Loss of smell (anosmia)

Definition

If you lose your sense of smell, you'll miss more than a variety of scents. Without a good sense of smell, you may find that food tastes bland and it's hard to tell different foods apart. Loss of smell can be partial (hyposmia) or complete (anosmia), and may be temporary or permanent, depending on the cause.

Even a partial loss of smell could cause you to lose interest in eating, which in extreme cases, might lead to weight loss, poor nutrition or even depression. Some people add more salt to bland foods, which can be a problem if you have high blood pressure or kidney disease. Your sense of smell is also crucial for warning you of potential dangers such as smoke or spoiled food.

Causes

A stuffy nose from a cold is a common cause for a partial, temporary loss of smell. A blockage in the nasal passages caused by a polyp or a nasal fracture also is a common cause. Normal aging can cause a loss of smell too, particularly after age 60.

What is smell?

Your nose and an area in the upper throat have special cells that contain odor receptors. When these receptors detect smells, they send a message to the brain. The brain then identifies the specific smell.

Any problem in this process — a stuffy nose, a blockage, inflammation, nerve damage or a brain function condition — can affect your ability to smell normally.

Problems with the inner lining of your nose

Conditions that cause temporary irritation or congestion inside your nose may include:

  • Acute sinusitis (nasal and sinus infection)
  • Common cold
  • Hay fever (allergic rhinitis)
  • Influenza (flu)
  • Nonallergic rhinitis (chronic congestion or sneezing not related to allergies)
  • Smoking

Obstructions of your nasal passages

Conditions or obstructions that block the flow of air through your nose can include:

  • Deviated septum
  • Nasal polyps
  • Tumors

Damage to your brain or nerves

Nerves leading to the area of the brain that detects smell or the brain itself can be damaged or deteriorate due to:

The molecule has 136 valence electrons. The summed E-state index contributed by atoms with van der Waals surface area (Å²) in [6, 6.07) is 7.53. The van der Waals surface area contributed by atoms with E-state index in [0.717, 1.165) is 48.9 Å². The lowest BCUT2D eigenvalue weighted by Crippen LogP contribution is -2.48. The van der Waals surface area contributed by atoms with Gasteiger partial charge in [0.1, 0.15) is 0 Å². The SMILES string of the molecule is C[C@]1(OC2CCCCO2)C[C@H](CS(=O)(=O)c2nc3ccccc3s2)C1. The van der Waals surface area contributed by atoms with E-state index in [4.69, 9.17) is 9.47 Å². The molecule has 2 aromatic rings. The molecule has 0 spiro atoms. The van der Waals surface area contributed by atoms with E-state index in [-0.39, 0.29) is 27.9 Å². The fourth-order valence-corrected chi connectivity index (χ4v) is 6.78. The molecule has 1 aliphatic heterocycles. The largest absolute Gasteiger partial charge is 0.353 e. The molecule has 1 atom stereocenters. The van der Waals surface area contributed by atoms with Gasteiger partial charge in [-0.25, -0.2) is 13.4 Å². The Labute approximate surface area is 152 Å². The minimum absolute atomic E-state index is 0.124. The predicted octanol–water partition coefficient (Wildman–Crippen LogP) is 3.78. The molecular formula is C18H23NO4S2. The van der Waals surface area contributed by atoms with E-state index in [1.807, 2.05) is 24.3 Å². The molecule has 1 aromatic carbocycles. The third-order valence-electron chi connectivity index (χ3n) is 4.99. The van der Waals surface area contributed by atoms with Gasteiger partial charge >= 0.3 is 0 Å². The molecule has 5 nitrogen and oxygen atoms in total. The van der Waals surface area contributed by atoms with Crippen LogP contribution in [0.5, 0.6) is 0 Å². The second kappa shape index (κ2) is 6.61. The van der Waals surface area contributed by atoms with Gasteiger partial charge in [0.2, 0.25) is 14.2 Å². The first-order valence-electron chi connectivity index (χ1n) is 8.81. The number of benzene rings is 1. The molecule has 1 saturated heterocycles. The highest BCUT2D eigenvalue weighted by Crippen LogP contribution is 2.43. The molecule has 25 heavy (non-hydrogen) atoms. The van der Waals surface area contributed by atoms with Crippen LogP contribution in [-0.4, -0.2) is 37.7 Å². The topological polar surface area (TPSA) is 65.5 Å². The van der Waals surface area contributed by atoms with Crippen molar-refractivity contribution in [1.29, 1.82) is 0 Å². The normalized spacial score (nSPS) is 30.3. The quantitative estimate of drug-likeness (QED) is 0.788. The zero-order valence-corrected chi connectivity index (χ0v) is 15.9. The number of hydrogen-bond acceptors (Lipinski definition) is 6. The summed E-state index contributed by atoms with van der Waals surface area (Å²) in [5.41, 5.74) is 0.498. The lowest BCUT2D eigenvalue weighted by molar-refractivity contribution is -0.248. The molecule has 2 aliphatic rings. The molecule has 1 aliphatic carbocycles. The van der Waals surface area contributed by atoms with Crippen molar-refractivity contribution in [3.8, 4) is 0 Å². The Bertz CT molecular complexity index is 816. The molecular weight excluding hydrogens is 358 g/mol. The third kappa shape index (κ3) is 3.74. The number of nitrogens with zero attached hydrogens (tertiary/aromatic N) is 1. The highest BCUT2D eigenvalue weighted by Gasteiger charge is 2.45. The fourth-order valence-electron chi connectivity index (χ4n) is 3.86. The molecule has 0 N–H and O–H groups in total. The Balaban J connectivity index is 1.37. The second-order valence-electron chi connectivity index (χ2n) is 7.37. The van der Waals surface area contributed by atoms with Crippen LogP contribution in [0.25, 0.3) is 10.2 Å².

• Aging
  • Alzheimer's disease
  • Brain aneurysm (a bulge in an artery in your brain)
  • Brain surgery
  • Brain tumor
  • Diabetes
  • Exposure to chemicals in certain insecticides or solvents
  • Huntington's disease
  • Kallmann's syndrome (a rare genetic condition)
  • Klinefelter syndrome (a rare condition in which males have an extra X chromosome in most of their cells)
  • Korsakoff's psychosis (a brain disorder caused by the lack of thiamin)
  • Poor nutrition
  • Medications (for example, some high blood pressure medications, antibiotics and antihistamines)
  • Multiple sclerosis
  • Paget's disease of bone (a disease that affects your bones, sometimes facial ones)
  • Parkinson's disease
  • Niemann-Pick (Pick's disease, a form of dementia)
  • Radiation therapy
  • Rhinoplasty
  • Schizophrenia
  • Sjogren's syndrome (an inflammatory disease that generally causes dry mouth and eyes)
  • Traumatic brain injury
  • Zinc deficiency
  • Zinc-containing nasal sprays (taken off the market in 2009)

When to see a doctor

Loss of smell caused by colds, allergies or sinus infections usually clears up on its own after a few days. If this doesn't happen, consult your doctor so that he or she can rule out more-serious conditions.

Additionally, loss of smell can sometimes be treated, depending on the cause. Your doctor may give you an antibiotic to treat a bacterial infection, or remove anything blocking your nasal passage. But in some cases, loss of smell can be permanent.

Last Updated Dec 5, 2019


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